Robert Atwongyeire

A Damning Theology and Practice of Prayer

While it appears spiritual, it is erroneous to call fire on believers’ problems. We don’t bind demons or Satan in hell. Because we simply don’t have such authority or power. You cannot command Satan. Thus hours of prayer spent in these ways is corrupt and unbiblical. Christians must grasp a proper theology of the nature of their enemy, spiritual warfare, and prayer. 

Prayer is important to many people, Christian or not. It seems to be intertwined with human DNA to seek divine help. Prayer happens everywhere: at shrines, in exam rooms, on the football pitch, in mosques, during travel, and in churches. The Bible itself is full of prayers and praying people. In fact, prayer is at the heart of all communications between God and his people. Such is the seriousness of prayer. But prayer can also be right or wrong, sound or erroneous, even heretical. Thus a proper understanding and theology of prayer is crucial for a Christian. It matters to God how we pray.
The Westminster Shorter Catechism provides an excellent, biblical definition of prayer. It describes prayer as, “offering up of our desires unto God, for things agreeable to his will, in the name of Christ, with confession of our sins, and thankful acknowledgment of his mercies.” 
But recently I’ve noticed a huge emphasis among Christians on praying that casts out, binds, and calls down fire from heaven to burn Satan along with other problems in their lives. This practice is built on the presupposition that Jesus gave believers authority and power over spirits, principalities, and heavenly beings. Thus the believer is encouraged to bind and cast whatever stands in the way of their progress or prosperity. Through prayer, they call down heavenly fire against Satan, as well as those spiritual beings in league with him. However, casting and binding doesn’t seem to be the primary shape of most biblical prayers.
Believers Don’t Hold the Keys, Jesus Does
To support the above practices, Christians and especially preachers will often appeal to Matthew 16:19. They understand this verse to mean that Jesus gave believers the keys of heaven and hell, to bind and to loose anything above or below. However this understanding of Jesus’ words isn’t only a bad one, but it reveals a horribly presumptuous view of mortal man.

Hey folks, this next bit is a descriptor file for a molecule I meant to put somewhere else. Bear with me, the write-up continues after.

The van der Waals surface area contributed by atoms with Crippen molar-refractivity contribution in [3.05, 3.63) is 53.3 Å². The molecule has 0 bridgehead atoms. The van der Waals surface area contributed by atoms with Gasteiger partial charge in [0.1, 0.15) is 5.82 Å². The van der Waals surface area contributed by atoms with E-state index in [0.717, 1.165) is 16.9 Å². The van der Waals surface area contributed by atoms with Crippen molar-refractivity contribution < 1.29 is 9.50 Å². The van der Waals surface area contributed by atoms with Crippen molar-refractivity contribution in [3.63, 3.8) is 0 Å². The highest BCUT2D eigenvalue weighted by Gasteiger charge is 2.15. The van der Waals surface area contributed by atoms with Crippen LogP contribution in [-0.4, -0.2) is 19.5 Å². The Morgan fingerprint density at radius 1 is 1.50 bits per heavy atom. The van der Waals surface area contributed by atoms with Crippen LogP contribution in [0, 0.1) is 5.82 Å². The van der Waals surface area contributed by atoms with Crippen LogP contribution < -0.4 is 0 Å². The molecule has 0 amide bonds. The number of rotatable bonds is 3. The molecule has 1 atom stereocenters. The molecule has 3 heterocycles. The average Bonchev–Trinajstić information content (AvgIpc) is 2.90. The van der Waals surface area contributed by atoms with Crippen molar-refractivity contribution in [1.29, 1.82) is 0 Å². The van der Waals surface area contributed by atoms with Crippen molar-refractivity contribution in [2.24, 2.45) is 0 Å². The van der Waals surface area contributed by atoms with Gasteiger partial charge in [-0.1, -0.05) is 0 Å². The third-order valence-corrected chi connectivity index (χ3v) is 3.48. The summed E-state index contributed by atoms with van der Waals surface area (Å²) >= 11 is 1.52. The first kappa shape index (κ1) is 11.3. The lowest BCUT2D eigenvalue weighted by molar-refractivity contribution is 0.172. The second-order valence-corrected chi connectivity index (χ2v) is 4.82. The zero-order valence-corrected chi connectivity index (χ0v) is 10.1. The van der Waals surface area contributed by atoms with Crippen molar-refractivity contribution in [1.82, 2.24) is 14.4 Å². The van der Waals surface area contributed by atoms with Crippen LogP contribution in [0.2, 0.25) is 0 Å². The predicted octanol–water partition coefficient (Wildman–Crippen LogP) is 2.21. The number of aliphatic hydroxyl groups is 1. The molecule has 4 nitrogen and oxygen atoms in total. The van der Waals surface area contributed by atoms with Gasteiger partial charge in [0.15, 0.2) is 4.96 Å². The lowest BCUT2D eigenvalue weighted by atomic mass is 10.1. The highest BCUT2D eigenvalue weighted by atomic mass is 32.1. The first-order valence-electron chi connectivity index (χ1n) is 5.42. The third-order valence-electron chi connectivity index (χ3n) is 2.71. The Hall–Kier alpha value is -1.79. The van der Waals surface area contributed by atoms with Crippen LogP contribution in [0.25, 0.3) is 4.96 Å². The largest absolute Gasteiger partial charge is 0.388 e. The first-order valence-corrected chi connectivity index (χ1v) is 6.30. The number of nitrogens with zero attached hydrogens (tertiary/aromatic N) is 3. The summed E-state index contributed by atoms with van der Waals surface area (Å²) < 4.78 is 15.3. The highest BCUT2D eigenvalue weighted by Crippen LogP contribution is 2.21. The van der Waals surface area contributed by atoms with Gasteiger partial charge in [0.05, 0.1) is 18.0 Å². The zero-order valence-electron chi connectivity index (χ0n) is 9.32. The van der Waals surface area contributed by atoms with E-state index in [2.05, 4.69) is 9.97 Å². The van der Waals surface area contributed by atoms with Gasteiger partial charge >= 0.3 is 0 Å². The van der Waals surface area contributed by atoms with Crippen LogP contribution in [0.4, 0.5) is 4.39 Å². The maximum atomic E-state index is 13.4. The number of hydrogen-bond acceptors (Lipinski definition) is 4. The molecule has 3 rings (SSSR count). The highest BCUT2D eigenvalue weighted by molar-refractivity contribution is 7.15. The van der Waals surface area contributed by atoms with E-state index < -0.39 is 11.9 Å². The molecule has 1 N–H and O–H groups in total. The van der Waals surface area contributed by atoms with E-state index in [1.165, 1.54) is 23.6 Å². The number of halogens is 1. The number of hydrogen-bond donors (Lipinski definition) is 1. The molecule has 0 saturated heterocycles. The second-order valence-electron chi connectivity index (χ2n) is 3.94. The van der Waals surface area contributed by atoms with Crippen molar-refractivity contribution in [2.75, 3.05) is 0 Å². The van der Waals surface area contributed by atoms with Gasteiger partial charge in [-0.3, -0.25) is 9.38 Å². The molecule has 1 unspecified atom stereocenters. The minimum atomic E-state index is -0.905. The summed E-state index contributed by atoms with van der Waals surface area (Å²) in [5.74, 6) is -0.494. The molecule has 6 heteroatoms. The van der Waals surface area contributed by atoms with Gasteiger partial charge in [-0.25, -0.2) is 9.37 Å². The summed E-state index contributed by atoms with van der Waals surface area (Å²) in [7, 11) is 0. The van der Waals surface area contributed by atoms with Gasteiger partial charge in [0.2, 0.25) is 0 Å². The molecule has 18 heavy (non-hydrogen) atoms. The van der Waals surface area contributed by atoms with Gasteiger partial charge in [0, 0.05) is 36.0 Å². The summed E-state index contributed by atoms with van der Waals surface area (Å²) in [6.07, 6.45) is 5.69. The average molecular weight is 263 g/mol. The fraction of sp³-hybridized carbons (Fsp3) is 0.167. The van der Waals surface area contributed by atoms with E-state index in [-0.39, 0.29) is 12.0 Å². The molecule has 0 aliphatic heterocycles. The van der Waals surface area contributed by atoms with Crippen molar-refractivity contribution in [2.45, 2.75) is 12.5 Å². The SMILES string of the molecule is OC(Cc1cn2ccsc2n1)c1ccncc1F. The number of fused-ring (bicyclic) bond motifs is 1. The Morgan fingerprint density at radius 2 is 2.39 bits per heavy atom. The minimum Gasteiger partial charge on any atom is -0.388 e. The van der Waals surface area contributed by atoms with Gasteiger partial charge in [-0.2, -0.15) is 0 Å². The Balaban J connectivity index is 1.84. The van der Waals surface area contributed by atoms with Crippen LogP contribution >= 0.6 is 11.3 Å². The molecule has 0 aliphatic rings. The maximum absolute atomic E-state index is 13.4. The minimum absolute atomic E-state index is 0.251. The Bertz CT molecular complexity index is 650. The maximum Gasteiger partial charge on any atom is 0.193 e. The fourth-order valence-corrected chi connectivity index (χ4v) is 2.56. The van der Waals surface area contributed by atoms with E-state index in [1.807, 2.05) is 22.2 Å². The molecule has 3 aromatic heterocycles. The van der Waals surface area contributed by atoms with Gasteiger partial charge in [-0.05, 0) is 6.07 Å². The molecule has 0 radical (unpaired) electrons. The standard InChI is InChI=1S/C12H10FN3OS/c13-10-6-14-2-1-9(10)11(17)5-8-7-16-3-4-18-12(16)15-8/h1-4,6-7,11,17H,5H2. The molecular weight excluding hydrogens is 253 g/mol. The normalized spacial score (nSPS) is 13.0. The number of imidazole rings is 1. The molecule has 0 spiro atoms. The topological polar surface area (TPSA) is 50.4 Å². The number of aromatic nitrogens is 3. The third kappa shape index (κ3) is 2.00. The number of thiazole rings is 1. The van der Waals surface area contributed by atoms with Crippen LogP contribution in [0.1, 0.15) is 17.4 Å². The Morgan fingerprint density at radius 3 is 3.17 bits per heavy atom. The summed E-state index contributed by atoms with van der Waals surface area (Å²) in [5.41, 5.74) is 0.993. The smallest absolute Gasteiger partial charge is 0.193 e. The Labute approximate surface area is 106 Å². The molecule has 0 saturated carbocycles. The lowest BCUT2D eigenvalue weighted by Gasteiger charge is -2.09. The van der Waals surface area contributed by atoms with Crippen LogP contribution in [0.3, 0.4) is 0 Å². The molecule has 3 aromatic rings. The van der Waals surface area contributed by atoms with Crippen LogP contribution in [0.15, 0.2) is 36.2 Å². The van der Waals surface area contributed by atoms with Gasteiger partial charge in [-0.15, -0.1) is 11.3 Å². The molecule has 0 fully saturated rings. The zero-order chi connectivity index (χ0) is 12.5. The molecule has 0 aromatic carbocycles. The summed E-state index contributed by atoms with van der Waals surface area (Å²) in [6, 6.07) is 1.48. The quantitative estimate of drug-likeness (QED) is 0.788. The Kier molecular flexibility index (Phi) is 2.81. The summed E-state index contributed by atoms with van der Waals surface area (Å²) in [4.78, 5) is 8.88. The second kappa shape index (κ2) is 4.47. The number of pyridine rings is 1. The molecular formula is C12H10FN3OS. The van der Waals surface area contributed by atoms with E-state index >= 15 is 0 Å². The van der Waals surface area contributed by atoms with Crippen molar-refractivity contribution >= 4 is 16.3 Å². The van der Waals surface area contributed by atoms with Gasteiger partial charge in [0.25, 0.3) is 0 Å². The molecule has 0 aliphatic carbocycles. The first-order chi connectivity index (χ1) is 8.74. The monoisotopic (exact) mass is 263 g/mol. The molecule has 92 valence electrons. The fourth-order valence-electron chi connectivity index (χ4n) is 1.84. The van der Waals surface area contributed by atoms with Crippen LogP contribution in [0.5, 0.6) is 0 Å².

When Jesus spoke to Peter, he referred to the gospel that he’d entrusted to them, the disciples.
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Confronting Death: Does Everyone Rest in Peace?

An unbeliever’s suffering doesn’t end with their physical death. A worse fate awaits them in the afterlife. What a tragedy! The unbelieving dead don’t rest in peace. Insisting that they do sounds humane and kind, but it’s seriously misaligned with what God teaches in the Bible. “God will say to those on his left ‘Depart from me, you who are cursed, into the eternal fire prepared for the devil and his angels” (Matthew 25:41; John 8:24).

I thought I had taught and grasped the Bible enough to be prepared for death. But when I lost my dad in 2011 the pain, grief, and emptiness was devastating. Death created a void. Bereavement felt like being made mute, becoming unable to speak. It’s a troubling and difficult thought that one day you and I will be no more. We will all die. 
These last two years of the COVID-19 pandemic were terrible. Countless people died daily, all around us. We’ve all witnessed enormous fear, suffering, grief, and loss. Emotions ran wild. The pandemic had everyone searching for comfort, for hope. And similar to most of human history and almost every culture, the idea that the dead are now in a better place could be heard everywhere. These words slip effortlessly from our mouths. But they are hollow comfort.
Do Deceased Loved Ones Rest in Peace?
The thought that you may never see a loved one again is unbearable. So we’re always looking for consolations to help us escape, denying the terrifying possibility. For many years we’ve turned to various phrases:

“They’re resting in peace”
“She’s watching over us now”
“You can still make your late father proud”
“He’s in a better place now.” 

I understand why these are attractive. More so, I can relate to wanting them to be true. They are ways to ease grief and pain, to lessen loss. But despite our wishes, the dead are gone and their fate is already determined. This is a gut-wrenching reality. For who would readily affirm that their departed loved ones could actually be in a worse place than their earthly toil? Christians shouldn’t turn to these expressions for comfort. Instead we must ask what the Bible says about deceased unbelievers.
What Does God Say?
I’m sympathetic to all those who’ve lost loved ones. It was a tragic day all those years ago, when my dad died in my hands. So I’m familiar with the feelings of hopelessness that accompany the death of a breadwinner, a father, and pillar of the home.
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